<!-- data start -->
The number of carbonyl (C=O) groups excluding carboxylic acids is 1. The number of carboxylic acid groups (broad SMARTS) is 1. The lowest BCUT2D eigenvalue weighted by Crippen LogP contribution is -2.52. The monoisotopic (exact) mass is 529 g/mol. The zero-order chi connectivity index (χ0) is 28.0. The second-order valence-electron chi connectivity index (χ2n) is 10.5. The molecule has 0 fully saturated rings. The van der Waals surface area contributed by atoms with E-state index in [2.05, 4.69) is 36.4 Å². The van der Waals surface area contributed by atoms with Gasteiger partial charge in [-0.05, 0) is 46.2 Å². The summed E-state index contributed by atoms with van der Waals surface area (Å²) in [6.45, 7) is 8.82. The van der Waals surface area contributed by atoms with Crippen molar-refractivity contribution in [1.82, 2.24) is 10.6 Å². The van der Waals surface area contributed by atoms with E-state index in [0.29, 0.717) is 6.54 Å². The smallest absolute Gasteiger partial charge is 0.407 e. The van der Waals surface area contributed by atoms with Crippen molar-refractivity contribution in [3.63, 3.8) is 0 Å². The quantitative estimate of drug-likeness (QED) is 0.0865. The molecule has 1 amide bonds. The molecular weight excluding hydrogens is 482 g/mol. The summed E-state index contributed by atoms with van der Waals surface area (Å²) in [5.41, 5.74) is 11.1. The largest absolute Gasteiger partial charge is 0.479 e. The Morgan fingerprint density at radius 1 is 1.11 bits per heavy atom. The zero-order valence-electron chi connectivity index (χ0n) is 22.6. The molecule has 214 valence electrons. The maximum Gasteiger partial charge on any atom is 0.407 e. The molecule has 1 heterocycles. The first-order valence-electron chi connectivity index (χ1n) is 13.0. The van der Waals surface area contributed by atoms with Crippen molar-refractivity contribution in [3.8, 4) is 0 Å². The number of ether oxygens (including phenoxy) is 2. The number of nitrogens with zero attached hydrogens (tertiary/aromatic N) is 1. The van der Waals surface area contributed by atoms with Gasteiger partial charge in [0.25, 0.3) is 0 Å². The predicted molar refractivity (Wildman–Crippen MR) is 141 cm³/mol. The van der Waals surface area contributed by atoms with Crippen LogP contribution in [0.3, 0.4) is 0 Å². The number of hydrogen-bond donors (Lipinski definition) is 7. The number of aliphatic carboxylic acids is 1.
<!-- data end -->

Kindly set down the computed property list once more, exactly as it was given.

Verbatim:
The number of carbonyl (C=O) groups excluding carboxylic acids is 1. The number of carboxylic acid groups (broad SMARTS) is 1. The lowest BCUT2D eigenvalue weighted by Crippen LogP contribution is -2.52. The monoisotopic (exact) mass is 529 g/mol. The zero-order chi connectivity index (χ0) is 28.0. The second-order valence-electron chi connectivity index (χ2n) is 10.5. The molecule has 0 fully saturated rings. The van der Waals surface area contributed by atoms with E-state index in [2.05, 4.69) is 36.4 Å². The van der Waals surface area contributed by atoms with Gasteiger partial charge in [-0.05, 0) is 46.2 Å². The summed E-state index contributed by atoms with van der Waals surface area (Å²) in [6.45, 7) is 8.82. The van der Waals surface area contributed by atoms with Crippen molar-refractivity contribution in [1.82, 2.24) is 10.6 Å². The van der Waals surface area contributed by atoms with E-state index in [0.29, 0.717) is 6.54 Å². The smallest absolute Gasteiger partial charge is 0.407 e. The van der Waals surface area contributed by atoms with Crippen molar-refractivity contribution in [3.63, 3.8) is 0 Å². The quantitative estimate of drug-likeness (QED) is 0.0865. The molecule has 1 amide bonds. The molecular weight excluding hydrogens is 482 g/mol. The summed E-state index contributed by atoms with van der Waals surface area (Å²) in [5.41, 5.74) is 11.1. The largest absolute Gasteiger partial charge is 0.479 e. The Morgan fingerprint density at radius 1 is 1.11 bits per heavy atom. The zero-order valence-electron chi connectivity index (χ0n) is 22.6. The molecule has 214 valence electrons. The maximum Gasteiger partial charge on any atom is 0.407 e. The molecule has 1 heterocycles. The first-order valence-electron chi connectivity index (χ1n) is 13.0. The van der Waals surface area contributed by atoms with Crippen molar-refractivity contribution in [3.8, 4) is 0 Å². The number of ether oxygens (including phenoxy) is 2. The number of nitrogens with zero attached hydrogens (tertiary/aromatic N) is 1. The van der Waals surface area contributed by atoms with Gasteiger partial charge in [0.25, 0.3) is 0 Å². The predicted molar refractivity (Wildman–Crippen MR) is 141 cm³/mol. The van der Waals surface area contributed by atoms with Crippen LogP contribution in [0.3, 0.4) is 0 Å². The number of hydrogen-bond donors (Lipinski definition) is 7. The number of aliphatic carboxylic acids is 1.